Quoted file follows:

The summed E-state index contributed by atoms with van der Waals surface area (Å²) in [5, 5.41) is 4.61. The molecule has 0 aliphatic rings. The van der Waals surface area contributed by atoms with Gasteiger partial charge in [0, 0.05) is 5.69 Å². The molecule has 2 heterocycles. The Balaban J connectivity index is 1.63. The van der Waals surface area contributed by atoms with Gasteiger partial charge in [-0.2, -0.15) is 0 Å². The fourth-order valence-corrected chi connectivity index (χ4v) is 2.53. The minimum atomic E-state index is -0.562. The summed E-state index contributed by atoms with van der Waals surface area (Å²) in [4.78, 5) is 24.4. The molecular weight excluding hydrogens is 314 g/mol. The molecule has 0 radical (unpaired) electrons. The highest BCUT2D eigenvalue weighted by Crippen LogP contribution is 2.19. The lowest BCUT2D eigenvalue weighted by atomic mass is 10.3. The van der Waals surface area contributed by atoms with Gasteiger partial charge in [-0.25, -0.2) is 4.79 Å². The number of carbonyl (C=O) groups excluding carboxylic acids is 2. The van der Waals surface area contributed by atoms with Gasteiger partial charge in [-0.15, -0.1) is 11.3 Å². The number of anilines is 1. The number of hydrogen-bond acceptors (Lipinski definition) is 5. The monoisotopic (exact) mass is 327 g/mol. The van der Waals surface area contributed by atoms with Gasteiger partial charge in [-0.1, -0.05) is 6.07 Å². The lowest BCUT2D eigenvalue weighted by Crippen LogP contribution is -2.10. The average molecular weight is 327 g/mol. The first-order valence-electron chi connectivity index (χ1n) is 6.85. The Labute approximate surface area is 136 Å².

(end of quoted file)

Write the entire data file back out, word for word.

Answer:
The summed E-state index contributed by atoms with van der Waals surface area (Å²) in [5, 5.41) is 4.61. The molecule has 0 aliphatic rings. The van der Waals surface area contributed by atoms with Gasteiger partial charge in [0, 0.05) is 5.69 Å². The molecule has 2 heterocycles. The Balaban J connectivity index is 1.63. The van der Waals surface area contributed by atoms with Gasteiger partial charge in [-0.2, -0.15) is 0 Å². The fourth-order valence-corrected chi connectivity index (χ4v) is 2.53. The minimum atomic E-state index is -0.562. The summed E-state index contributed by atoms with van der Waals surface area (Å²) in [4.78, 5) is 24.4. The molecular weight excluding hydrogens is 314 g/mol. The molecule has 0 radical (unpaired) electrons. The highest BCUT2D eigenvalue weighted by Crippen LogP contribution is 2.19. The lowest BCUT2D eigenvalue weighted by atomic mass is 10.3. The van der Waals surface area contributed by atoms with Gasteiger partial charge in [-0.25, -0.2) is 4.79 Å². The number of carbonyl (C=O) groups excluding carboxylic acids is 2. The van der Waals surface area contributed by atoms with Gasteiger partial charge in [-0.15, -0.1) is 11.3 Å². The number of anilines is 1. The number of hydrogen-bond acceptors (Lipinski definition) is 5. The monoisotopic (exact) mass is 327 g/mol. The van der Waals surface area contributed by atoms with Gasteiger partial charge in [-0.1, -0.05) is 6.07 Å². The lowest BCUT2D eigenvalue weighted by Crippen LogP contribution is -2.10. The average molecular weight is 327 g/mol. The first-order valence-electron chi connectivity index (χ1n) is 6.85. The Labute approximate surface area is 136 Å².